During every election in Washington, tens of thousands of ballots are rejected because ballot envelope signatures are flagged as not matching how they’ve looked in the past.

In the Nov. 8 midterm alone, nearly 27,000 ballots were challenged based on signature comparisons by election workers, according to the secretary of state’s office.

A new lawsuit seeks to ban such signature rejections as unconstitutional, pointing to data suggesting they’re subjective, error-plagued and disproportionately disenfranchise young people, people with disabilities and people of color.

The lawsuit was filed Tuesday in King County Superior Court by three nonprofit groups that work to boost voter turnout: Vet Voice Foundation, Washington Bus and El Centro de la Raza. Three King County voters whose ballots were rejected because of signature challenges also are plaintiffs.

The 39-page complaint names as defendants Washington Secretary of State Steve Hobbs, King County Elections Director Julie Wise and two members of the King County canvassing board.

Washington state law requires county elections offices to scrutinize signatures on ballots and verify that they match the signature on file for the voter.

Advertising

It’s a requirement aimed at stopping vote fraud — such signature checks are frequently cited by elections officials as a reason to trust the state’s mail-ballot system is secure — but the new lawsuit argues the checks do far more harm than good.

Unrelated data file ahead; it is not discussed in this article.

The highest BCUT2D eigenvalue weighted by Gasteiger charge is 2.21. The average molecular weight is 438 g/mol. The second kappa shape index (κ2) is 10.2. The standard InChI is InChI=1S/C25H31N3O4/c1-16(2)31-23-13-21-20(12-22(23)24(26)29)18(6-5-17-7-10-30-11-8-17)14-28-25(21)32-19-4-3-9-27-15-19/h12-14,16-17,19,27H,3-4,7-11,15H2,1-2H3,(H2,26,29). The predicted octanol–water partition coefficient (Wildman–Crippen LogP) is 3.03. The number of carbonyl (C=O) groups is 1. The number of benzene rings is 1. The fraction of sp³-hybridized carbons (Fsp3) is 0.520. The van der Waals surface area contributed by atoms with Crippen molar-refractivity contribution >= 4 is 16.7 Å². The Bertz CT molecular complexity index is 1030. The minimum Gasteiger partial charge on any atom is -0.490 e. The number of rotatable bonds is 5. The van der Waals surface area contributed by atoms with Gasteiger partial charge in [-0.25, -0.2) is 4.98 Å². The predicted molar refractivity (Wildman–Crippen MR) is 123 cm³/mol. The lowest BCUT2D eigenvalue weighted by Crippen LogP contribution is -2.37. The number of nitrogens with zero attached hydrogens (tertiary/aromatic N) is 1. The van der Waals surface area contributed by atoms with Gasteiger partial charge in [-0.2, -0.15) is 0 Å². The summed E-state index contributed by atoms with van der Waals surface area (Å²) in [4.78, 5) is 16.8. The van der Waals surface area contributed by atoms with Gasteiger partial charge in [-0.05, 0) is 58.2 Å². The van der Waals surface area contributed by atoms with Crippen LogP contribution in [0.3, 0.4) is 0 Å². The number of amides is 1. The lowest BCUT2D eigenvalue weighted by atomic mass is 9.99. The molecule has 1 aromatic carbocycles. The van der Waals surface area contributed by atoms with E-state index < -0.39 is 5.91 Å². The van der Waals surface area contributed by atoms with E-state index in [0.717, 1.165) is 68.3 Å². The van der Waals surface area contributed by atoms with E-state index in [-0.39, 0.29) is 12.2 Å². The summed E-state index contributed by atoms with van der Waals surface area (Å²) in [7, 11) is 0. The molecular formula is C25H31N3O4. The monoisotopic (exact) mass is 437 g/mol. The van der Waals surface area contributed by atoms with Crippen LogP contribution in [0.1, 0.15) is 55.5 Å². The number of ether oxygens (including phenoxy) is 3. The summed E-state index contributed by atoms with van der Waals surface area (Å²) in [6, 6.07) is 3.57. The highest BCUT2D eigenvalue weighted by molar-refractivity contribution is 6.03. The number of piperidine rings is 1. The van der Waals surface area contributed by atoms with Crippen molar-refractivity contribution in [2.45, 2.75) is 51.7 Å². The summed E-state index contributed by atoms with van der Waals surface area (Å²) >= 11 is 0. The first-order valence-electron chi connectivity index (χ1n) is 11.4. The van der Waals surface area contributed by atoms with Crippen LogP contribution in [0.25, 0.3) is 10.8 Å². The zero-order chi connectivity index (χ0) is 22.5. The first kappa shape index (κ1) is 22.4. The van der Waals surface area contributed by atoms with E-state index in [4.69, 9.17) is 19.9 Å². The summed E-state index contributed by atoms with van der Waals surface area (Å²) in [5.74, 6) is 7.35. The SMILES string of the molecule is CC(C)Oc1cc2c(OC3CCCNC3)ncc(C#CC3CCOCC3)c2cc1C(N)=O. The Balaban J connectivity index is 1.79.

The complaint notes documented cases of voter fraud are “extremely rare” in Washington and that “few, if any” such cases have been caught and prosecuted based on signature matching.

“Therefore, Washington’s Signature Matching Procedure has disenfranchised tens of thousands of lawful voters for no discernible benefit,” states the complaint filed by Kevin Hamilton, a Seattle attorney and election law expert who has represented the Democratic Party in election disputes across the country, along with three other attorneys at the law firm Perkins Coie.

While voters can “cure” ballot signature challenges by filling out a form, many do not and their votes go uncounted.

Between the 2018 primary election and the 2022 general election, Washington’s signature checks invalidated more than 113,000 ballots, the lawsuit states.

“These voters did everything required of them under Washington law: They filled out their ballots, sealed the envelopes, signed them, and returned them on time. Still, their votes were not counted,” the complaint says.

Advertising

In the 2020 general election, voters aged 18-21 had their ballots rejected at a rate 10 times higher than voters over 40, the lawsuit says, citing state data. In the same election, Latino, Black and Asian voters found their ballots rejected at about double the rate of white voters’ ballots. Active-duty military ballots were rejected at nearly double the rate of nonmilitary voters’ ballots.

The lawsuit also cites a state auditor report highlighting problems with arbitrariness of the signature-matching process in a review of the 2020 election.